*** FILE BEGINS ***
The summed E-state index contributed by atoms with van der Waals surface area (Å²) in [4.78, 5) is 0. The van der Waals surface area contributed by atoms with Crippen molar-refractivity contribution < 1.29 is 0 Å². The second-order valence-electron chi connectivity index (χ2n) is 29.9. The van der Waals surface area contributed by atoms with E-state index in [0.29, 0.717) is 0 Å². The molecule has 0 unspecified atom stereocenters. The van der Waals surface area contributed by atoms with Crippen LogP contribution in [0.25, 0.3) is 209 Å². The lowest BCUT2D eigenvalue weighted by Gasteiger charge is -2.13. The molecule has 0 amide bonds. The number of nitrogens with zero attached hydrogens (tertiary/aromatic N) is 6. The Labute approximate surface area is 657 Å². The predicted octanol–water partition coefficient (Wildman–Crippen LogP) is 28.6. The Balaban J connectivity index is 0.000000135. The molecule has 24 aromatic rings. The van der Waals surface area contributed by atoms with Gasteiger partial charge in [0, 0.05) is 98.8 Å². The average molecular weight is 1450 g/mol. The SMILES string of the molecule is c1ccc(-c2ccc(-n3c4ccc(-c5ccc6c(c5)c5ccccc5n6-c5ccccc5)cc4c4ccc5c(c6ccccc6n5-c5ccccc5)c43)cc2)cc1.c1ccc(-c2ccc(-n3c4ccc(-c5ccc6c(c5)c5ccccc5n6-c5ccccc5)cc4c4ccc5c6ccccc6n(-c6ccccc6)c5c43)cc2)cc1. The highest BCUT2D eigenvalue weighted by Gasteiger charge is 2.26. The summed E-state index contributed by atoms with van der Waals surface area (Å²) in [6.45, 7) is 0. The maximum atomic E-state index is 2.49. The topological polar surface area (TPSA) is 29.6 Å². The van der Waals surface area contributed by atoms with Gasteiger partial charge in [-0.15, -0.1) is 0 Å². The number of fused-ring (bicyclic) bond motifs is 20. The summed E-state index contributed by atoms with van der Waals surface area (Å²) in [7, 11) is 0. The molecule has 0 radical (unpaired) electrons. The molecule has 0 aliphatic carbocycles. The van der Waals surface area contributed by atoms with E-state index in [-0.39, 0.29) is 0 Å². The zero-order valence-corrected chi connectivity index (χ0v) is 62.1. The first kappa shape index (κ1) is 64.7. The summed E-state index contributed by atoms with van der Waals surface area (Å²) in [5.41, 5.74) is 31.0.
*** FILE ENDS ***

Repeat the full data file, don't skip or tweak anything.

The summed E-state index contributed by atoms with van der Waals surface area (Å²) in [4.78, 5) is 0. The van der Waals surface area contributed by atoms with Crippen molar-refractivity contribution < 1.29 is 0 Å². The second-order valence-electron chi connectivity index (χ2n) is 29.9. The van der Waals surface area contributed by atoms with E-state index in [0.29, 0.717) is 0 Å². The molecule has 0 unspecified atom stereocenters. The van der Waals surface area contributed by atoms with Crippen LogP contribution in [0.25, 0.3) is 209 Å². The lowest BCUT2D eigenvalue weighted by Gasteiger charge is -2.13. The molecule has 0 amide bonds. The number of nitrogens with zero attached hydrogens (tertiary/aromatic N) is 6. The Labute approximate surface area is 657 Å². The predicted octanol–water partition coefficient (Wildman–Crippen LogP) is 28.6. The Balaban J connectivity index is 0.000000135. The molecule has 24 aromatic rings. The van der Waals surface area contributed by atoms with Gasteiger partial charge in [0, 0.05) is 98.8 Å². The average molecular weight is 1450 g/mol. The SMILES string of the molecule is c1ccc(-c2ccc(-n3c4ccc(-c5ccc6c(c5)c5ccccc5n6-c5ccccc5)cc4c4ccc5c(c6ccccc6n5-c5ccccc5)c43)cc2)cc1.c1ccc(-c2ccc(-n3c4ccc(-c5ccc6c(c5)c5ccccc5n6-c5ccccc5)cc4c4ccc5c6ccccc6n(-c6ccccc6)c5c43)cc2)cc1. The highest BCUT2D eigenvalue weighted by Gasteiger charge is 2.26. The summed E-state index contributed by atoms with van der Waals surface area (Å²) in [6.45, 7) is 0. The maximum atomic E-state index is 2.49. The topological polar surface area (TPSA) is 29.6 Å². The van der Waals surface area contributed by atoms with Gasteiger partial charge in [-0.15, -0.1) is 0 Å². The number of fused-ring (bicyclic) bond motifs is 20. The summed E-state index contributed by atoms with van der Waals surface area (Å²) in [7, 11) is 0. The molecule has 0 radical (unpaired) electrons. The molecule has 0 aliphatic carbocycles. The van der Waals surface area contributed by atoms with E-state index in [-0.39, 0.29) is 0 Å². The zero-order valence-corrected chi connectivity index (χ0v) is 62.1. The first kappa shape index (κ1) is 64.7. The summed E-state index contributed by atoms with van der Waals surface area (Å²) in [5.41, 5.74) is 31.0.